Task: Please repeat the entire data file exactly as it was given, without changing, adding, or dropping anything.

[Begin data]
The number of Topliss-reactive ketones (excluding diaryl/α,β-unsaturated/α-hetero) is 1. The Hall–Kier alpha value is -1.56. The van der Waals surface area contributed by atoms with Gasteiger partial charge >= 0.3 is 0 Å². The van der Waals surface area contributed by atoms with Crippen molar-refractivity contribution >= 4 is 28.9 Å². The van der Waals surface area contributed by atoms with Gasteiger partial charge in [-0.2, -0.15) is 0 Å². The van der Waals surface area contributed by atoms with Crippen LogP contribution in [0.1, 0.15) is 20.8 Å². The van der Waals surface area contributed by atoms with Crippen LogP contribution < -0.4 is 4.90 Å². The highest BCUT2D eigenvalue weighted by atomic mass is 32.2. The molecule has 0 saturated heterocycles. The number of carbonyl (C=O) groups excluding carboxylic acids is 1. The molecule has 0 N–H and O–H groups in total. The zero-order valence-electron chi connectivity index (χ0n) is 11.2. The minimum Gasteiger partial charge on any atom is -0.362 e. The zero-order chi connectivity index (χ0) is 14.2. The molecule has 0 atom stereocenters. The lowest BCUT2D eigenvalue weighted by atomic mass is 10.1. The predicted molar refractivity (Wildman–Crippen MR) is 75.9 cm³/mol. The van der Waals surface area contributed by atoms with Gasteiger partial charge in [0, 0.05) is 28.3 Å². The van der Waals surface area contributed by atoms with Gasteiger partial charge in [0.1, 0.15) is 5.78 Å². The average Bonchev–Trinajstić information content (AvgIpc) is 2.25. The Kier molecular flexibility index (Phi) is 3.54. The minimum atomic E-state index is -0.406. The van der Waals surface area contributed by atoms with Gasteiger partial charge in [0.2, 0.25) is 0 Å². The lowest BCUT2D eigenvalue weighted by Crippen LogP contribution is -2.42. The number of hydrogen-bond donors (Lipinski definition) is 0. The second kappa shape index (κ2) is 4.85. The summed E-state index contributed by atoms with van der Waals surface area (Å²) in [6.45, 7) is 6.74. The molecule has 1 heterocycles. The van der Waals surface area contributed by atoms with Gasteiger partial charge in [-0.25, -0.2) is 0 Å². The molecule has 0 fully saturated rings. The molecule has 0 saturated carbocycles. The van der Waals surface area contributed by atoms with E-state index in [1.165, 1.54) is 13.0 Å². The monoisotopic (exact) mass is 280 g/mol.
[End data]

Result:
The number of Topliss-reactive ketones (excluding diaryl/α,β-unsaturated/α-hetero) is 1. The Hall–Kier alpha value is -1.56. The van der Waals surface area contributed by atoms with Gasteiger partial charge >= 0.3 is 0 Å². The van der Waals surface area contributed by atoms with Crippen molar-refractivity contribution >= 4 is 28.9 Å². The van der Waals surface area contributed by atoms with Gasteiger partial charge in [-0.2, -0.15) is 0 Å². The van der Waals surface area contributed by atoms with Crippen LogP contribution in [0.1, 0.15) is 20.8 Å². The van der Waals surface area contributed by atoms with Crippen LogP contribution < -0.4 is 4.90 Å². The highest BCUT2D eigenvalue weighted by atomic mass is 32.2. The molecule has 0 saturated heterocycles. The number of carbonyl (C=O) groups excluding carboxylic acids is 1. The molecule has 0 N–H and O–H groups in total. The zero-order valence-electron chi connectivity index (χ0n) is 11.2. The minimum Gasteiger partial charge on any atom is -0.362 e. The zero-order chi connectivity index (χ0) is 14.2. The molecule has 0 atom stereocenters. The lowest BCUT2D eigenvalue weighted by atomic mass is 10.1. The predicted molar refractivity (Wildman–Crippen MR) is 75.9 cm³/mol. The van der Waals surface area contributed by atoms with Gasteiger partial charge in [0, 0.05) is 28.3 Å². The van der Waals surface area contributed by atoms with Gasteiger partial charge in [0.1, 0.15) is 5.78 Å². The average Bonchev–Trinajstić information content (AvgIpc) is 2.25. The Kier molecular flexibility index (Phi) is 3.54. The minimum atomic E-state index is -0.406. The van der Waals surface area contributed by atoms with Gasteiger partial charge in [0.2, 0.25) is 0 Å². The lowest BCUT2D eigenvalue weighted by Crippen LogP contribution is -2.42. The number of hydrogen-bond donors (Lipinski definition) is 0. The second kappa shape index (κ2) is 4.85. The summed E-state index contributed by atoms with van der Waals surface area (Å²) in [6.45, 7) is 6.74. The molecule has 1 heterocycles. The van der Waals surface area contributed by atoms with Gasteiger partial charge in [-0.25, -0.2) is 0 Å². The molecule has 0 fully saturated rings. The molecule has 0 saturated carbocycles. The van der Waals surface area contributed by atoms with E-state index in [1.165, 1.54) is 13.0 Å². The monoisotopic (exact) mass is 280 g/mol.